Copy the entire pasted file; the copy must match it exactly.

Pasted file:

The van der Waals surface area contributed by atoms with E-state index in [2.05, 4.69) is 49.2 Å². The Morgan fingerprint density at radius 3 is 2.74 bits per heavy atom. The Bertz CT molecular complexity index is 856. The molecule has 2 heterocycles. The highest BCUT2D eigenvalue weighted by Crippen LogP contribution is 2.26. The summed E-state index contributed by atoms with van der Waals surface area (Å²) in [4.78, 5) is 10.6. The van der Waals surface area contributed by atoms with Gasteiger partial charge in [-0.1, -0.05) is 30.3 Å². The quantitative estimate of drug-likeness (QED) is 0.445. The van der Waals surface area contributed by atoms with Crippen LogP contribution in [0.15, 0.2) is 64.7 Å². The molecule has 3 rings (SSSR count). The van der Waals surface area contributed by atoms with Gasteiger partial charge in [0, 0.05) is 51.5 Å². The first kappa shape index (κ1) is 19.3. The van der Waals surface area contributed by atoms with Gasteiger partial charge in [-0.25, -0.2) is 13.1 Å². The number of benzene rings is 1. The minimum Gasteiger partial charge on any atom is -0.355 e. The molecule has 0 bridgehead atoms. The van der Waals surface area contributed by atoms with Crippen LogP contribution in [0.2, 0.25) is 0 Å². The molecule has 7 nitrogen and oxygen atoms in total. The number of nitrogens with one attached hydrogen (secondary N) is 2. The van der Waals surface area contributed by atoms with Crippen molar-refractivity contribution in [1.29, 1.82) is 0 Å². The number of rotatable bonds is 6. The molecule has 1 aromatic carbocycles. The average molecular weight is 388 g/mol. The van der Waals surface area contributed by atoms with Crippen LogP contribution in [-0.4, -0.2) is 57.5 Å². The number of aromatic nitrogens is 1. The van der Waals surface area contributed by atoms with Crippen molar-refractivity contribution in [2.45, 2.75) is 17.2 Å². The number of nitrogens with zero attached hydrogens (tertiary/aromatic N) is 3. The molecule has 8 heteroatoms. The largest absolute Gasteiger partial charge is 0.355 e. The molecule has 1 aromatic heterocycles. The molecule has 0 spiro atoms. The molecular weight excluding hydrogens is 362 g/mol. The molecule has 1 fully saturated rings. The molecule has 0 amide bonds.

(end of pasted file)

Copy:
The van der Waals surface area contributed by atoms with E-state index in [2.05, 4.69) is 49.2 Å². The Morgan fingerprint density at radius 3 is 2.74 bits per heavy atom. The Bertz CT molecular complexity index is 856. The molecule has 2 heterocycles. The highest BCUT2D eigenvalue weighted by Crippen LogP contribution is 2.26. The summed E-state index contributed by atoms with van der Waals surface area (Å²) in [4.78, 5) is 10.6. The van der Waals surface area contributed by atoms with Gasteiger partial charge in [-0.1, -0.05) is 30.3 Å². The quantitative estimate of drug-likeness (QED) is 0.445. The van der Waals surface area contributed by atoms with Crippen LogP contribution in [0.15, 0.2) is 64.7 Å². The molecule has 3 rings (SSSR count). The van der Waals surface area contributed by atoms with Gasteiger partial charge in [0, 0.05) is 51.5 Å². The first kappa shape index (κ1) is 19.3. The van der Waals surface area contributed by atoms with Gasteiger partial charge in [-0.25, -0.2) is 13.1 Å². The number of benzene rings is 1. The minimum Gasteiger partial charge on any atom is -0.355 e. The molecule has 0 bridgehead atoms. The van der Waals surface area contributed by atoms with Crippen LogP contribution in [0.2, 0.25) is 0 Å². The molecule has 7 nitrogen and oxygen atoms in total. The number of nitrogens with one attached hydrogen (secondary N) is 2. The van der Waals surface area contributed by atoms with Crippen molar-refractivity contribution in [1.29, 1.82) is 0 Å². The number of rotatable bonds is 6. The molecule has 1 aromatic carbocycles. The average molecular weight is 388 g/mol. The van der Waals surface area contributed by atoms with Crippen LogP contribution in [-0.4, -0.2) is 57.5 Å². The number of aromatic nitrogens is 1. The van der Waals surface area contributed by atoms with Crippen molar-refractivity contribution in [2.45, 2.75) is 17.2 Å². The number of nitrogens with zero attached hydrogens (tertiary/aromatic N) is 3. The molecule has 8 heteroatoms. The largest absolute Gasteiger partial charge is 0.355 e. The molecule has 1 aromatic heterocycles. The molecule has 0 spiro atoms. The molecular weight excluding hydrogens is 362 g/mol. The molecule has 1 fully saturated rings. The molecule has 0 amide bonds.